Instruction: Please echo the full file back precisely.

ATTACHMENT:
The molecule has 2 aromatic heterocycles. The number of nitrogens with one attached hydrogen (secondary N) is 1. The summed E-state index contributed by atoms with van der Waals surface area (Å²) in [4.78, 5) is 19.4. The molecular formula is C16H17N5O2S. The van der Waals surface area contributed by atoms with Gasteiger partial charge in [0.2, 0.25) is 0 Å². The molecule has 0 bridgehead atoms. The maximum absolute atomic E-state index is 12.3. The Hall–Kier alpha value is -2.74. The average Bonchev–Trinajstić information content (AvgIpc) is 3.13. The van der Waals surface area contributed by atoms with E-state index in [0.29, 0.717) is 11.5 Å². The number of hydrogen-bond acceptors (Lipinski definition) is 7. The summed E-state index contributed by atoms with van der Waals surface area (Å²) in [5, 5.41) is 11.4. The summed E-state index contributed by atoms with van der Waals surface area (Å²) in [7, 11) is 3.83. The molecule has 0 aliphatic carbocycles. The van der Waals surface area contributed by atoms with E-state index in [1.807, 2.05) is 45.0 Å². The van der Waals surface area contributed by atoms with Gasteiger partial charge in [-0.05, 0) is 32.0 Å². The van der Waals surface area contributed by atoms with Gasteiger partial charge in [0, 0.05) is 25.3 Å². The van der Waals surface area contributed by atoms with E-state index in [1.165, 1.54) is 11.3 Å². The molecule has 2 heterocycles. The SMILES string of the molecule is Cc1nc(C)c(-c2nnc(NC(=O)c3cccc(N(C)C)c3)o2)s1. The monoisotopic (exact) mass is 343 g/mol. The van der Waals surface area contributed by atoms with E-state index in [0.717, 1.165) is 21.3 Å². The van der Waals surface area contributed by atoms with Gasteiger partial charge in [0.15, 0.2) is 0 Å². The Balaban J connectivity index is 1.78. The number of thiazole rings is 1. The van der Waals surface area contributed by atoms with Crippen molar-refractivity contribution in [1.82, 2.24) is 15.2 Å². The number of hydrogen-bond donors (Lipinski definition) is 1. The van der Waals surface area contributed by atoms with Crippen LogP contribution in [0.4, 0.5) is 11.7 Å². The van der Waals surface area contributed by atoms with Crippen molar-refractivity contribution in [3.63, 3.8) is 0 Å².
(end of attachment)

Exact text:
The molecule has 2 aromatic heterocycles. The number of nitrogens with one attached hydrogen (secondary N) is 1. The summed E-state index contributed by atoms with van der Waals surface area (Å²) in [4.78, 5) is 19.4. The molecular formula is C16H17N5O2S. The van der Waals surface area contributed by atoms with Gasteiger partial charge in [0.2, 0.25) is 0 Å². The molecule has 0 bridgehead atoms. The maximum absolute atomic E-state index is 12.3. The Hall–Kier alpha value is -2.74. The average Bonchev–Trinajstić information content (AvgIpc) is 3.13. The van der Waals surface area contributed by atoms with E-state index in [0.29, 0.717) is 11.5 Å². The number of hydrogen-bond acceptors (Lipinski definition) is 7. The summed E-state index contributed by atoms with van der Waals surface area (Å²) in [5, 5.41) is 11.4. The summed E-state index contributed by atoms with van der Waals surface area (Å²) in [7, 11) is 3.83. The molecule has 0 aliphatic carbocycles. The van der Waals surface area contributed by atoms with E-state index in [1.807, 2.05) is 45.0 Å². The van der Waals surface area contributed by atoms with Gasteiger partial charge in [-0.05, 0) is 32.0 Å². The van der Waals surface area contributed by atoms with Gasteiger partial charge in [0, 0.05) is 25.3 Å². The van der Waals surface area contributed by atoms with E-state index in [1.165, 1.54) is 11.3 Å². The molecule has 2 heterocycles. The SMILES string of the molecule is Cc1nc(C)c(-c2nnc(NC(=O)c3cccc(N(C)C)c3)o2)s1. The monoisotopic (exact) mass is 343 g/mol. The van der Waals surface area contributed by atoms with E-state index in [0.717, 1.165) is 21.3 Å². The van der Waals surface area contributed by atoms with Gasteiger partial charge in [0.15, 0.2) is 0 Å². The Balaban J connectivity index is 1.78. The number of thiazole rings is 1. The van der Waals surface area contributed by atoms with Crippen molar-refractivity contribution in [1.82, 2.24) is 15.2 Å². The number of hydrogen-bond donors (Lipinski definition) is 1. The van der Waals surface area contributed by atoms with Crippen LogP contribution in [0.4, 0.5) is 11.7 Å². The van der Waals surface area contributed by atoms with Crippen molar-refractivity contribution in [3.63, 3.8) is 0 Å².